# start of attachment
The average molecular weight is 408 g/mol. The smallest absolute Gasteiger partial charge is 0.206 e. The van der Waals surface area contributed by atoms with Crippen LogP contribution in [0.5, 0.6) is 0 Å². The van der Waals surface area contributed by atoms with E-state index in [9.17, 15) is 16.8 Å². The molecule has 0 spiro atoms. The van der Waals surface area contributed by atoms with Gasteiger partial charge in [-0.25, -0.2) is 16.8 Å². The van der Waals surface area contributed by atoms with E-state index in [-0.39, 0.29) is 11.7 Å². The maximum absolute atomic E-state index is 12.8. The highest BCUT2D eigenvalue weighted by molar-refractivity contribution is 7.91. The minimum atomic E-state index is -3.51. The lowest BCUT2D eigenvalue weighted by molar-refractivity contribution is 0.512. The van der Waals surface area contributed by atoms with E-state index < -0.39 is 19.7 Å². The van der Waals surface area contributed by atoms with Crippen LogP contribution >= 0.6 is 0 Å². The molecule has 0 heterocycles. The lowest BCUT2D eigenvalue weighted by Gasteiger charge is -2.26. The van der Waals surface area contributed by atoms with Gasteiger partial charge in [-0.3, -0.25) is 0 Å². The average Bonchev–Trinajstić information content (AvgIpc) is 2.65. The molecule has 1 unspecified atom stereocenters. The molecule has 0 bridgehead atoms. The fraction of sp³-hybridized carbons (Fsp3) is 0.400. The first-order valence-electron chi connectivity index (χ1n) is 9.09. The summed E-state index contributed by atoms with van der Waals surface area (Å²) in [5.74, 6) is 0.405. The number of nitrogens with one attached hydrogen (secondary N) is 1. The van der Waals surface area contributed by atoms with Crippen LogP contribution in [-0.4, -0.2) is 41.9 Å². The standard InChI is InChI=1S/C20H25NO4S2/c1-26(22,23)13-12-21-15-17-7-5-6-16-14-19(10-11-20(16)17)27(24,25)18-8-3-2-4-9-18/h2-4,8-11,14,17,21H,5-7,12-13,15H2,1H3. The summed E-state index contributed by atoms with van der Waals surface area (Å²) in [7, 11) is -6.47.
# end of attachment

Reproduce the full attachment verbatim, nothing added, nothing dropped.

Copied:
The average molecular weight is 408 g/mol. The smallest absolute Gasteiger partial charge is 0.206 e. The van der Waals surface area contributed by atoms with Crippen LogP contribution in [0.5, 0.6) is 0 Å². The van der Waals surface area contributed by atoms with E-state index in [9.17, 15) is 16.8 Å². The molecule has 0 spiro atoms. The van der Waals surface area contributed by atoms with Gasteiger partial charge in [-0.25, -0.2) is 16.8 Å². The van der Waals surface area contributed by atoms with E-state index in [-0.39, 0.29) is 11.7 Å². The maximum absolute atomic E-state index is 12.8. The highest BCUT2D eigenvalue weighted by molar-refractivity contribution is 7.91. The minimum atomic E-state index is -3.51. The lowest BCUT2D eigenvalue weighted by molar-refractivity contribution is 0.512. The van der Waals surface area contributed by atoms with E-state index < -0.39 is 19.7 Å². The van der Waals surface area contributed by atoms with Crippen LogP contribution >= 0.6 is 0 Å². The molecule has 0 heterocycles. The lowest BCUT2D eigenvalue weighted by Gasteiger charge is -2.26. The van der Waals surface area contributed by atoms with Gasteiger partial charge in [-0.3, -0.25) is 0 Å². The average Bonchev–Trinajstić information content (AvgIpc) is 2.65. The molecule has 1 unspecified atom stereocenters. The molecule has 0 bridgehead atoms. The fraction of sp³-hybridized carbons (Fsp3) is 0.400. The first-order valence-electron chi connectivity index (χ1n) is 9.09. The summed E-state index contributed by atoms with van der Waals surface area (Å²) in [5.74, 6) is 0.405. The number of nitrogens with one attached hydrogen (secondary N) is 1. The van der Waals surface area contributed by atoms with Crippen LogP contribution in [-0.4, -0.2) is 41.9 Å². The standard InChI is InChI=1S/C20H25NO4S2/c1-26(22,23)13-12-21-15-17-7-5-6-16-14-19(10-11-20(16)17)27(24,25)18-8-3-2-4-9-18/h2-4,8-11,14,17,21H,5-7,12-13,15H2,1H3. The summed E-state index contributed by atoms with van der Waals surface area (Å²) in [7, 11) is -6.47.